The Historic Naval War for New Orleans

When you think of great navel battles from U.S. history, we mostly think of phenomenal battles of the Revolutionary War or World War II.  But it was a naval battle for control of the mouth of the Mississippi river during the Civil War that changed the course of that war.  The strategies that lead to the fall of New Orleans is one of the storied naval encounters of this era of U.S. history.

It was the Union general Winfield Scott who correctly surmised that by capturing the port of New Orleans and by taking control of the ports of the Mississippi river, the Union forces could effectively split the confederacy in half.  But taking New Orleans was not as easy as it might seem.  The confederacy were heavily dug in at two locations, Fort Jackson and Fort St. Phillip and these fortifications would be used to repel any attempts to go up the river to capture the city.

The tasks of neutralizing those forts and getting up river fell to Flag Officer David G. Farragut.  To begin his strategic assault, Farragut took Ship Island, which was off the coast of the river to use as a base of operations to assault the forts.  The initial plan was to destroy or effectively make the forts ineffective with mortar fire.  But in addition to the forts, the confederate commander, Major General Mansfield Lovell, had 10 gunboats and two ironclad ships to defend his position.  Farragut knew the assault would be difficult but he began his attack on April 18th, 1862 nonetheless.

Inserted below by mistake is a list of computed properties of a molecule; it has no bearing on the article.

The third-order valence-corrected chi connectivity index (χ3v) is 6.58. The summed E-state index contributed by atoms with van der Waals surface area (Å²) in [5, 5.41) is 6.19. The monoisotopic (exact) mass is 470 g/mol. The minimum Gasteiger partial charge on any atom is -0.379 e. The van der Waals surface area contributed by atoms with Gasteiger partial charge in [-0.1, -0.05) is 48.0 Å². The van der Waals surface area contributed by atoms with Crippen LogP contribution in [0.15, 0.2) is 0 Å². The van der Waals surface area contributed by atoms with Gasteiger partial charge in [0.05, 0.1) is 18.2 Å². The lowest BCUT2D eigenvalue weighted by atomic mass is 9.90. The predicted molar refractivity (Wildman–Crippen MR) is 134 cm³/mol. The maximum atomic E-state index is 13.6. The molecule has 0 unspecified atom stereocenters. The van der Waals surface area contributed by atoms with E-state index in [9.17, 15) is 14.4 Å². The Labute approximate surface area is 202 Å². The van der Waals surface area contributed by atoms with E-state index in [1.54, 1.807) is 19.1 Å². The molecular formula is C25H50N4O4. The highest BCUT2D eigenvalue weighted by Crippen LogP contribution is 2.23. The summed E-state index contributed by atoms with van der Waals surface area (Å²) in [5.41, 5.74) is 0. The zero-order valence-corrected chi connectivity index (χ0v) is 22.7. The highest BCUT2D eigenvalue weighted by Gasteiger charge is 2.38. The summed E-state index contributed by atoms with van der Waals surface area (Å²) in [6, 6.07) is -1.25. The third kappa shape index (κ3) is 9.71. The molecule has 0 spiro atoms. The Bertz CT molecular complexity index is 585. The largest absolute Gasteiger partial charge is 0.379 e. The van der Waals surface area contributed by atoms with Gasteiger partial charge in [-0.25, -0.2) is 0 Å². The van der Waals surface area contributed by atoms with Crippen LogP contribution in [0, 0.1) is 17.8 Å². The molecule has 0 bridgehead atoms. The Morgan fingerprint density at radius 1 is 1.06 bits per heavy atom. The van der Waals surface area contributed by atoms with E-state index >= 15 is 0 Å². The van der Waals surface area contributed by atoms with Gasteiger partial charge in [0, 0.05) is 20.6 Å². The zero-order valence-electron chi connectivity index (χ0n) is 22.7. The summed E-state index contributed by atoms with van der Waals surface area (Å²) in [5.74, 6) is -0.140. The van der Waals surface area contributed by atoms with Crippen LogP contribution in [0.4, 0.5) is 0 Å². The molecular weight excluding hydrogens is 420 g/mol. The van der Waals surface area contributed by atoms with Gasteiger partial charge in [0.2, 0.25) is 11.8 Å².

Farragut assaulted the forts for five days pounding them with mortar fire.  But despite that incredible shelling, he was not able to destroy or neutralize their ability to defend the river.  There was nothing left to do but to try to get past the forts despite their fire and get his ships up river.  This was a bold maneuver but one that was eventually successful but not without losses.  

It took an hour and a half for the first wave of ships to pass the forts but Farragut was able to navigate past them.  But when the second division approached the river mouth, they were not so successful when the flagship of the armada ran aground.  With some success, the confederate defenders attacked the grounded ship, The Hartford, which caused a fire to break out.  The Union forces were able to get the ship under control nonetheless and back en route up river, which meant that the armada was clear of the forts and able to proceed to New Orleans to put it under Union control.

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